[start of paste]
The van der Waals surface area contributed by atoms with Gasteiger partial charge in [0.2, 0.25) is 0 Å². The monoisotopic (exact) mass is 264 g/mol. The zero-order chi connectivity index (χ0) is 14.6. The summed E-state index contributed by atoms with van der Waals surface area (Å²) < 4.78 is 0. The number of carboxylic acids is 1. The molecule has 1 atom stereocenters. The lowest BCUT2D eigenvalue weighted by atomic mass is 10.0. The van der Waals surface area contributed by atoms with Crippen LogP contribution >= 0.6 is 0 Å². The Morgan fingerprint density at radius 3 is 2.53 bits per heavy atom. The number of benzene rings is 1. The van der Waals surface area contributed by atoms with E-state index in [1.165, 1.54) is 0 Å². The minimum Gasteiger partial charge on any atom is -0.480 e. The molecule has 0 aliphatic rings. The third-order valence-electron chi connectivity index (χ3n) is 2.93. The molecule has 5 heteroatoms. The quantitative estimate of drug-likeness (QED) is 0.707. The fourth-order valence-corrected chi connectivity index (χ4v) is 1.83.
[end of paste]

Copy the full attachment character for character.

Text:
The van der Waals surface area contributed by atoms with Gasteiger partial charge in [0.2, 0.25) is 0 Å². The monoisotopic (exact) mass is 264 g/mol. The zero-order chi connectivity index (χ0) is 14.6. The summed E-state index contributed by atoms with van der Waals surface area (Å²) < 4.78 is 0. The number of carboxylic acids is 1. The molecule has 1 atom stereocenters. The lowest BCUT2D eigenvalue weighted by atomic mass is 10.0. The van der Waals surface area contributed by atoms with Crippen LogP contribution >= 0.6 is 0 Å². The Morgan fingerprint density at radius 3 is 2.53 bits per heavy atom. The number of benzene rings is 1. The van der Waals surface area contributed by atoms with E-state index in [1.165, 1.54) is 0 Å². The minimum Gasteiger partial charge on any atom is -0.480 e. The molecule has 0 aliphatic rings. The third-order valence-electron chi connectivity index (χ3n) is 2.93. The molecule has 5 heteroatoms. The quantitative estimate of drug-likeness (QED) is 0.707. The fourth-order valence-corrected chi connectivity index (χ4v) is 1.83.